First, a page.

Food meets science inside The Mist Project
Published: February 21, 2012 01:45PM
Updated: December 19, 2011 10:43AM
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Rick Egan | The Salt Lake Tribune Chef Gavin Baker forms a landscape out of Amano chocolate in his test kitchen, Thursday, Dec. 15, 2011. Baker, who has worked in top restaurants in London, New York City and Los Angeles, has hand-picked Utah culinary students to help him create and serve 15-course meals that cost $150 and last between three and four hours.


I spent a few hours this past week in the test kitchen of "The Mist Project," a pop-up restaurant that will spend one month in Salt Lake City starting Thursday, Jan. 19, the same day The Sundance Film Festival kicks off.

The dining event, much like a movie, will take diners through a 15-course journey of food and molecular-gastronomy.

Chef Gavin Baker, who has worked at several notable restaurants including The Fat Duck (London), is the culinary guru behind The Project. The kitchen and living room in his Salt Lake City home is called the test kitchen, but it looks more like a science lab as Baker and his staff pour liquid nitrogen and practice something called spherification.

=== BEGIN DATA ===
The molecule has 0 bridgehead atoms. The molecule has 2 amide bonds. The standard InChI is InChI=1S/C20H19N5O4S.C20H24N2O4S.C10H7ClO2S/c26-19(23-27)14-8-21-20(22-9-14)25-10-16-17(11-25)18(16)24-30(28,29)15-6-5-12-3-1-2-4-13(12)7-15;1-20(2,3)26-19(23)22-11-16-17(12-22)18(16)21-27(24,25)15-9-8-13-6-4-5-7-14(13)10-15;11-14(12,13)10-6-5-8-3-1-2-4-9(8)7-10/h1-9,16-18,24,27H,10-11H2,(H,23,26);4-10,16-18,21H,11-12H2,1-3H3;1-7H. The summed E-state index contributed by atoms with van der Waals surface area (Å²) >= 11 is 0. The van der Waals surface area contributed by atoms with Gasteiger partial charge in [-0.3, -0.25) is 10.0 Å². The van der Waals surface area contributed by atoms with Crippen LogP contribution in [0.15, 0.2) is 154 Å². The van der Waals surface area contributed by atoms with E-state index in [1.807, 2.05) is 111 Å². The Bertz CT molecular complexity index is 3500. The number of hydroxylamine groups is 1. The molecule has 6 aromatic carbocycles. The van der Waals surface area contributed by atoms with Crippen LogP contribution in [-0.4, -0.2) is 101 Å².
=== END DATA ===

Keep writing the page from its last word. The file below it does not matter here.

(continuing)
The kitchen has been a hub of activity lately as the crew of local chefs and culinary students test and retest elements of each dish. They practice until each one is perfect in presentation and taste.

I won't give away too much of the plot, but diners can look forward to crispy pork lollipop with nitrogen dipping dots and as well as two dessert landscapes. One dessert offering will look like a sunrise as you'd see it out an airplane window.

The other is an edible chocolate forrest made with Utah's Amano Artisan Chocolate. (It's being created in the photograph above.) Baker brought in Rebecca Milliken, the Amano pastry chef, to oversee all the desserts.

Tickets to this one-of-a-kind event are still available. They cost $150 per person and must be purchased in advance at http://themistproject.com/tickets An 18 percent gratuity is added at the time of purchase.